Human Papillomavirus (HPV) is the most widespread sexually transmitted disease (STD) in the world. According to the Centers for Disease Control and Prevention (CDC), nearly 80 million people in the United States are infected with HPV, including 14 million teenagers. This infection usually has no symptoms, although some people may experience warts on their genitals, mouth, or throat. HPV can cause some health effects that can be prevented with vaccines.
It is important to be aware of the symptoms of STDs and to get tested regularly in order to protect yourself and your partner. Fortunately, all of these common STDs can be treated and most can be cured.
Chlamydiais the most commonly reported STD in the United States. It is mainly spread through vaginal or anal sex, but it can also be contracted through oral sex.
About 25% of women and 50% of men have symptoms, which include a strange discharge from the vagina or penis, or pain or burning when urinating. Chlamydia is caused by bacteria, so it is treated with antibiotics. After receiving treatment, it is important to get tested again within one to three months to make sure the infection is gone.
Gonorrheais easily treated with antibiotics.
Syphilis is a complicated disease with four stages. In the primary stage, the main symptom is a sore. Syphilis is sometimes called the great imitator because the sore may look like a cut, ingrown hair, or a harmless lump. The secondary stage begins with a rash on the body, followed by sores in the mouth, vagina, or anus.
Symptoms usually disappear in the third stage or in the latent phase. This stage can last for years or for life. Only about 15% of people with untreated syphilis will develop the final stage. In this last stage, syphilis can cause damage to organs and nerves and can also cause brain problems.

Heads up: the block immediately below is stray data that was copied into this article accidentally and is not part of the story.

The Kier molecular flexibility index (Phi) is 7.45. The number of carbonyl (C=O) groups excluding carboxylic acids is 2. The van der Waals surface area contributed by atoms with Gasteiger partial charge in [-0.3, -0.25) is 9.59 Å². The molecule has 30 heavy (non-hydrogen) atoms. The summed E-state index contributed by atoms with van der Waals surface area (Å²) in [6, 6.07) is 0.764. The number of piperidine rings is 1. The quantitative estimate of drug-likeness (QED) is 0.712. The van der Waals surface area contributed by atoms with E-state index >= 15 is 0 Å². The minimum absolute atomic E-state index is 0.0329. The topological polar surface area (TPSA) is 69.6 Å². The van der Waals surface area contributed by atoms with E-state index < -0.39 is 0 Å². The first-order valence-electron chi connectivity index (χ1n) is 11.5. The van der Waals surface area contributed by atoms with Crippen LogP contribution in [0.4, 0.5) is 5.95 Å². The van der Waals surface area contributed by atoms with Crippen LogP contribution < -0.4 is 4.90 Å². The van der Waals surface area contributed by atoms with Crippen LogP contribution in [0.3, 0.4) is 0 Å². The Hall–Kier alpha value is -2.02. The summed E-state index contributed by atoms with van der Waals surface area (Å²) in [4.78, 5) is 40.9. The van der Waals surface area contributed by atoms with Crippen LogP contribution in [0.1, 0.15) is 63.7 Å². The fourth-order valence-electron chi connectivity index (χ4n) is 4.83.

Your doctor may prescribe antibiotics to treat syphilis. The sooner you start treatment, the fewer antibiotics you need and the faster they will work.
Genital Herpesis a virus that can be transmitted through skin-to-skin contact, including areas that a condom does not cover. You are most contagious when you have blisters, but you do not need them to transmit the virus. Because herpes is a virus, it cannot be cured.
However, you can take medicines to control it. More women than men get trichomoniasis, caused by a tiny parasite. Men and women can get infected through contact between the penis and vagina and women can infect each other when their genitals touch each other. Only about 30% of people with trichomoniasis have symptoms that include itching, burning, or pain in the genitals as well as a foul-smelling discharge from their vagina or penis. It is important to repeat the test within three months after treatment even if your partner has also received treatment.
Human Papillomavirus (HPV)is one of the most common STDs in the world and it can be contracted through vaginal, oral, or anal sex as well as skin-to-skin contact.
Most types of HPV do not cause any harm and do not show symptoms; however, it is still important to get tested as some strains of HPV can cause genital warts or cancer of the mouth, throat, penis, or cervix. A Pap smear is recommended to detect cervical cancer caused by HPV. There are three recommended vaccines (Cervarix, Gardasil 9, and Gardasil) for HPV infection and CDC recommends that people ages 11 to 26 get vaccinated against HPV. The most common sign of HPV is genital warts; these are small raised white bumps found in the genital area. Some HPV infections are asymptomatic and resolve on their own without treatment.
Chlamydiais one of the most commonly contracted STDs on college campuses and it can be transmitted through vaginal or anal sex as well as oral sex.
If left untreated chlamydia can develop into pelvic inflammatory disease (PID), which is a serious pelvic infection that requires antibiotic treatment and can affect your ability to have children.